Tips for Late Summer Establishment of Forages

July 21, 2021
ICM News

Mother Nature doesn’t always cooperate in the spring during the window for seeding forages. Thus, spring seeding may not have happened or stand establishment may be less than desired. Late summer provides an opportunity to establish forages or interseed into poor stands, assuming moisture is available. The recent rains may have some thinking about this, so below are some tips to consider helping a late summer seeding of forages be successful.   

Plan now

  • If you haven’t recently taken a soil test, it is recommended to do so before seeding to determine need for fertilizer or lime applications. 
  • Make sure to have weeds in check, especially problem perennial weeds. Determine whether herbicides previously applied may impact the desired forages.
  • Order the desired seed to have it on hand when appropriate seeding time occurs.
  • Ensure the equipment you plan to use is ready for use.

Timing and moisture are the key to success

  • Seed as early as possible and try to time ahead of a rain event. Seedlings need six to eight weeks of growth after emergence to have adequate vigor to survive the winter. Following are recommended dates to have late summer seedings completed: 
    • Northern Iowa - August 10th
    • Central Iowa - August 20th
    • Southern Iowa - September 1st
  • Forage legumes like red clover and alfalfa can be seeded by the dates above with adequate moisture present.  Other species like birdsfoot trefoil or reed canary grass establish more slowly and should be planted in early August.  Kentucky bluegrass, smooth bromegrass, orchardgrass, timothy, or tall fescue can be seeded two weeks later than the dates listed.
  • Warm season grasses like switchgrass, big bluestem and Indiangrass should NOT be seeded in the fall due to lack of time to establish before a killing freeze.

Planting tips

  • If tillage is used, use a cultipacker after seeding to ensure good seed to soil contact.
  • A no-till drill minimizes soil disturbance and reduces erosion risk if heavy rain occurs after seeding.
  • Seed should be planted shallow, ideally between ¼ to ½ inch for most species.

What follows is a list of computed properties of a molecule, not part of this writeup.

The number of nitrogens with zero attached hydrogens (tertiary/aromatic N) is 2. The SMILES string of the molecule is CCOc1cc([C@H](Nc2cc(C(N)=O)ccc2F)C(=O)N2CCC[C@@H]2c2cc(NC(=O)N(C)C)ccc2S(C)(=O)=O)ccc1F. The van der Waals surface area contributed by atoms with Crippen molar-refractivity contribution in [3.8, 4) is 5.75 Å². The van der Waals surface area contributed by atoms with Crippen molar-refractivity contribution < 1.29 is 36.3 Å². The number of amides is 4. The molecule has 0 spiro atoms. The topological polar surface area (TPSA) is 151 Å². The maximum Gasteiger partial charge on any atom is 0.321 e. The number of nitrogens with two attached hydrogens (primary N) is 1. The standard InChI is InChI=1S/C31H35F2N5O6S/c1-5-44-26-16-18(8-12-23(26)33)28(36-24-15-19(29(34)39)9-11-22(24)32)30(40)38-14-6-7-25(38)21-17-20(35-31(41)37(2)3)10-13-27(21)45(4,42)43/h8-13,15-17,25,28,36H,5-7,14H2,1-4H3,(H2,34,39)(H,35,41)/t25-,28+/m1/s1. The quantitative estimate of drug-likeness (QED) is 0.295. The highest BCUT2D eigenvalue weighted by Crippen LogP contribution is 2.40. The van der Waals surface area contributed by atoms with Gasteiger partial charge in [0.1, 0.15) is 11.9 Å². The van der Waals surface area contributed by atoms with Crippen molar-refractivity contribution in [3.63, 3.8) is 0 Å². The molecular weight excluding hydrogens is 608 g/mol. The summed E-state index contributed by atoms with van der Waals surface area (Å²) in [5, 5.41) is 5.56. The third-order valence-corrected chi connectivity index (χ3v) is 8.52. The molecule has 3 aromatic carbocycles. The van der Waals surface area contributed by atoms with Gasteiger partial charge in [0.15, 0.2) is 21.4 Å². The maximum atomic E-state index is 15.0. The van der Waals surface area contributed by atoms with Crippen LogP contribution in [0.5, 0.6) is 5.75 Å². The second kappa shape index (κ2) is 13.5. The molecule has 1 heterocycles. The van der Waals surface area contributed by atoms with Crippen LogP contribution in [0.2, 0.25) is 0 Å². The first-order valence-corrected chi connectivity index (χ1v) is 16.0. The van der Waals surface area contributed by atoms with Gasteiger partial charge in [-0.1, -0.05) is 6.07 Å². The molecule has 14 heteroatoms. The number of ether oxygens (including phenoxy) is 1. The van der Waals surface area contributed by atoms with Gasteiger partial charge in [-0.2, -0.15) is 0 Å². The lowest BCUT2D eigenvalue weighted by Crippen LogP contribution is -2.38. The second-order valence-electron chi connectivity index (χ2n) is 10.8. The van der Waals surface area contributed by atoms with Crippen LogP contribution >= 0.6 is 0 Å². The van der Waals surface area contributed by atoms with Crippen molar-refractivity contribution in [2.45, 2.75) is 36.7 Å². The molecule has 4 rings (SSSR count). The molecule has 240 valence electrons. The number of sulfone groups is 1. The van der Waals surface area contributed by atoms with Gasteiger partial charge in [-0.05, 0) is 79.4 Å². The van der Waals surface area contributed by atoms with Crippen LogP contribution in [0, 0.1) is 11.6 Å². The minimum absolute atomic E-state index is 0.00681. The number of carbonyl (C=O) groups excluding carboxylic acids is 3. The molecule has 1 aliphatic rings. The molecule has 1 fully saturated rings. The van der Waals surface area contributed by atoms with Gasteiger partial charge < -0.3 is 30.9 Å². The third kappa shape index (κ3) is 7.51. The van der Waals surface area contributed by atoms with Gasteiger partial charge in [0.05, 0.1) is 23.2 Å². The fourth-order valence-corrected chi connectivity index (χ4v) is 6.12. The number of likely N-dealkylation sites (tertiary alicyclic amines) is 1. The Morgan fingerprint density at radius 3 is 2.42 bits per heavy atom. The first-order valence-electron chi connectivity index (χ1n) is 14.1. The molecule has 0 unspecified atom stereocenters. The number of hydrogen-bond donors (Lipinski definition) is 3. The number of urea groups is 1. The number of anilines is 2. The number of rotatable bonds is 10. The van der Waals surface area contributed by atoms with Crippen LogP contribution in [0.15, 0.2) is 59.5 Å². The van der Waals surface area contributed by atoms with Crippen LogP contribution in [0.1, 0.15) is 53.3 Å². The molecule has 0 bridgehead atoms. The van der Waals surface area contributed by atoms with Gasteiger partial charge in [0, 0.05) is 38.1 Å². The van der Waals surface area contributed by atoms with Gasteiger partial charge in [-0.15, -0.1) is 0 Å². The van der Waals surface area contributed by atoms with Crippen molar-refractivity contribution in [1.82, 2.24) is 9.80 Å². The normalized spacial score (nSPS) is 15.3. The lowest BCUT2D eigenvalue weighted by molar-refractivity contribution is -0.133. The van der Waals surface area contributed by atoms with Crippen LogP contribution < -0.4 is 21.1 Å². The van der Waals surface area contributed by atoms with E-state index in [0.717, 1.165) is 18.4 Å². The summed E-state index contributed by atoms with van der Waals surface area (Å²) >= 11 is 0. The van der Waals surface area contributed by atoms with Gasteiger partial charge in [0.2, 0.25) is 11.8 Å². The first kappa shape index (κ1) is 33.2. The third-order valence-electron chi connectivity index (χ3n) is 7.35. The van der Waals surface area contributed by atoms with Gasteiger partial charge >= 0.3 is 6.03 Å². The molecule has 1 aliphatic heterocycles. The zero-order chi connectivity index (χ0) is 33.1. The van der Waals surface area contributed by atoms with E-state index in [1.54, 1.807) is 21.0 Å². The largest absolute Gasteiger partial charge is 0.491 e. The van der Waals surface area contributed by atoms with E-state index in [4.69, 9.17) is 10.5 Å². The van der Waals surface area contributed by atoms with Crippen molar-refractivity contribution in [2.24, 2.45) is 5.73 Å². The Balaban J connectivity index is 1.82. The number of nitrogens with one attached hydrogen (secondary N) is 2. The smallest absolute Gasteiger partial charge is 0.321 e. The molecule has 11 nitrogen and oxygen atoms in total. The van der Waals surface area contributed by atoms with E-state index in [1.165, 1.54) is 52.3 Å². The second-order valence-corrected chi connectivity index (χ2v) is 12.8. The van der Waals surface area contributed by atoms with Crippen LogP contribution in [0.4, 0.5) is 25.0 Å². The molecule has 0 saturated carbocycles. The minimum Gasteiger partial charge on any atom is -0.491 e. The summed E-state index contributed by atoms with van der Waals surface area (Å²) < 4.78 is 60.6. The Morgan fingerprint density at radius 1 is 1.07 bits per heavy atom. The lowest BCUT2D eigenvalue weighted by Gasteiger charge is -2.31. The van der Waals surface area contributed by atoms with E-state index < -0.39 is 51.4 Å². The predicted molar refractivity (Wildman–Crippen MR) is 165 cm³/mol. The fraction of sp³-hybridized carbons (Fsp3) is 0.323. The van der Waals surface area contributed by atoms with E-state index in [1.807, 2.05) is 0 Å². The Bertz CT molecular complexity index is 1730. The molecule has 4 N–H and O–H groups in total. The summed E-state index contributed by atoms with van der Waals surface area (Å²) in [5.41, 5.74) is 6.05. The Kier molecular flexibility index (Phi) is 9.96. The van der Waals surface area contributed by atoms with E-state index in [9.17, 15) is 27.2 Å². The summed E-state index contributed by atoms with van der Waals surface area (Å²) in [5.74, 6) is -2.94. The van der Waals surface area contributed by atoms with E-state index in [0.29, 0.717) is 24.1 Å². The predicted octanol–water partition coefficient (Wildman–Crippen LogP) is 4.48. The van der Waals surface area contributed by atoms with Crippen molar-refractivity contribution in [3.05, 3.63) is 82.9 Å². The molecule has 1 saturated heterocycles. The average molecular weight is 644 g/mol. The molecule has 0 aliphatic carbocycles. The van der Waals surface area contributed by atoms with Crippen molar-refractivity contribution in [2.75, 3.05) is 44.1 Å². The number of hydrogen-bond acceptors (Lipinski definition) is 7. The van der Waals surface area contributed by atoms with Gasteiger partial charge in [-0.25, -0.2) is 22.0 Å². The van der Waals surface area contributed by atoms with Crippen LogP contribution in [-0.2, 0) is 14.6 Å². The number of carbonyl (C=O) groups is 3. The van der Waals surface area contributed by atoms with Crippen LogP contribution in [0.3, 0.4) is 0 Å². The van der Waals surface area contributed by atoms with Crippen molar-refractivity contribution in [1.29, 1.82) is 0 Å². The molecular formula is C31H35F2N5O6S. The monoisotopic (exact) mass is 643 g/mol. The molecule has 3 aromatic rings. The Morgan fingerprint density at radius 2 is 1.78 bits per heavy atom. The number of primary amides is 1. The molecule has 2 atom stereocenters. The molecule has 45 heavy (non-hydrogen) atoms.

• Only seed if there is adequate soil moisture or a good rain is forecast, otherwise late-summer seeding is likely a recipe for failure. If seeding into a drier soil, the concern is that there may be just enough moisture for seeds to germinate but not enough to allow establishment.
  • When seeding into pastures, be careful of areas with dense growth of the current species.

Successful pasture interseeding tips

  • Graze or lightly clip the current species as low as possible prior to seeding as this will help the new seedlings to compete with the existing stand
  • Avoid seeding into dense residue created by mowing.
  • This is a great time to introduce red clover or alfalfa in fescue dominate pastures, desirable species in this scenario.

Additional Resources:

PM1688, A General Guide for Crop Nutrient and Limestone Recommendations in Iowa (check herbicide labels)

PM 1792, Selecting Forage Species

PM 1008, Steps to Establish and Maintain Legume-Grass Pastures

PM 1097, Interseeding and no-till pasture renovation


Links to this article are strongly encouraged, and this article may be republished without further permission if published as written and if credit is given to the author, Integrated Crop Management News, and Iowa State University Extension and Outreach. If this article is to be used in any other manner, permission from the author is required. This article was originally published on July 21, 2021. The information contained within may not be the most current and accurate depending on when it is accessed.


Aaron Saeugling Field Agronomist in SW Iowa

Aaron Saeugling is a field agronomist in southwest Iowa for Iowa State University Extension and Outreach.


Rebecca Vittetoe Field Agronomist in EC Iowa

Rebecca Vittetoe is an extension field agronomist in east central Iowa. Educational programs are available for farmers, agribusiness, pesticide applicators, and certified crop advisors.

Areas of expertise include agronomy, field crop production and management of corn, soybeans, and...